Degree Type


Date of Award


Degree Name

Doctor of Philosophy


Child Development


The effects of social network supports on mothering outcomes were examined in a sample of 42 primiparous mothers of four-month-old, fullterm, healthy infants. Social network supports were derived from a social network model. Measures were the Perceived Support Questionnaire; Perceptions of Motherhood Questionnaire; Home Observation for Measurement of the Environment, Maternal Emotional and Verbal Responsiveness Scale; Synchrony analysis of ten minutes of videotaping of the infant-mother interaction during feeding, and structured interview. One-way analyses of variance showed that mothers who had large support networks; those who had access to frequently contacted, proximal support; those who perceived themselves to be supported in dyadic relations, and those who were involved in their communities had significantly more positive perceptions of the transition to motherhood than mothers lacking these supports. However, only community involvement showed a positive effect on perceived competency. Mothers who were involved in their communities and those who had access to support reported significantly less postpartum depression and sense of isolation than mothers lacking community involvement and accessible support. Analyses of behavioral data showed that mothers who had access to support and supportive dyadic relations, compared to those for whom support was inaccessible or for whom relationships were nonsupportive, had significantly higher Home Observation for Measurement of the Environment, Maternal Emotional and Verbal Responsiveness scores and higher synchrony scores. The former scores also varied significantly as a function of the mother's involvement in the community. There were negative effects on several perceptions of motherhood (but not on interaction behaviors) for education and for female sex of child, but there were no meaningful effects for breast vs. bottle feeding, mother's age or mother's income. Pearson Product Moment coefficients of correlation showed that perceptions of motherhood tended to be significantly correlated with one another but that they were less frequently and less highly correlated with interaction behaviors. Network supports tended to be significantly associated with one another but in varying degrees. The results suggest social ecological factors, in general, and network factors, specifically, need to be considered in accounting for early mothering outcomes. The results also have implications for the design of effective postpartum support systems.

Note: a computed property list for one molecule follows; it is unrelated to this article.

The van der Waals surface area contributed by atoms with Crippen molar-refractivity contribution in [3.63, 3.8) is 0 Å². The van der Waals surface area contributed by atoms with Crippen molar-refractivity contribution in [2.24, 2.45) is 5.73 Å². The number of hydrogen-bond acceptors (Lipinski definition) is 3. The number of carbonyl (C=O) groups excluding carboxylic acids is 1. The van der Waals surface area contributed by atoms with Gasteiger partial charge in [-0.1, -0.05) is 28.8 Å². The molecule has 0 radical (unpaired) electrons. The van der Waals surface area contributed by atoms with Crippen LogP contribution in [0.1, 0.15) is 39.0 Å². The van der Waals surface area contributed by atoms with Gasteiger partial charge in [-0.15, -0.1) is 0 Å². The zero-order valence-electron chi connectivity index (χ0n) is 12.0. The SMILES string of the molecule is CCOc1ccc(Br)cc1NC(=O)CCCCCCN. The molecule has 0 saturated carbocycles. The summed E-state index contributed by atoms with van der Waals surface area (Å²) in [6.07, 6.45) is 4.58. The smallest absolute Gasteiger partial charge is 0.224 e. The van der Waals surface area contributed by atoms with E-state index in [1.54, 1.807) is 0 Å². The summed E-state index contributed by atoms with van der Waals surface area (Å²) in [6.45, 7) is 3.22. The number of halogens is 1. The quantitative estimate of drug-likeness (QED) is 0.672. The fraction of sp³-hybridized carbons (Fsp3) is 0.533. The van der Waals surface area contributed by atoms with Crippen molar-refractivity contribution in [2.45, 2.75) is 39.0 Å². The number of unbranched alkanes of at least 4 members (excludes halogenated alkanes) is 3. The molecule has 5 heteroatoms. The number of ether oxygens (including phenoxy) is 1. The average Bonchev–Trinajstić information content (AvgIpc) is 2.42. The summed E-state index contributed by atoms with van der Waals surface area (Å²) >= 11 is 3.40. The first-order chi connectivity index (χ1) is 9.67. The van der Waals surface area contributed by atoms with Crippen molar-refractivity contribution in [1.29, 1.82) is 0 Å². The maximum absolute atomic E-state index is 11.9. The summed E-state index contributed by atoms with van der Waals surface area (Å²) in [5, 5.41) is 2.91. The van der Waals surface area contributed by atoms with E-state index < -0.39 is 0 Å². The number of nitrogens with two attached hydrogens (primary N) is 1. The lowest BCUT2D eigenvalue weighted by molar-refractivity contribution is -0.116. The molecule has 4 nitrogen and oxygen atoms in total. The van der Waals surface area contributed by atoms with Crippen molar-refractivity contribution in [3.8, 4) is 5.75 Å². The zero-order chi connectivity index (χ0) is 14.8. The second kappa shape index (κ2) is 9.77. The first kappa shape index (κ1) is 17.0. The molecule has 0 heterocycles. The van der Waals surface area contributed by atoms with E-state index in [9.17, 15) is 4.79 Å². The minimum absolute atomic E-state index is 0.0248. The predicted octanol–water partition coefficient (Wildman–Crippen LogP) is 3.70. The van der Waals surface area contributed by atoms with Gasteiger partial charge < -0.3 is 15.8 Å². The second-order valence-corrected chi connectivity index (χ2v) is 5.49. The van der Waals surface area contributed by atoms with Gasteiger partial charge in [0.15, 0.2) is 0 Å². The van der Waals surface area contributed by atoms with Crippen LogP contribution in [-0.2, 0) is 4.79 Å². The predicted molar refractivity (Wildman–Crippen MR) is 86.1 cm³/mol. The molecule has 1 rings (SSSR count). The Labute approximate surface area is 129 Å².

Digital Repository @ Iowa State University,

Copyright Owner

Helen Holz Raikes



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158 pages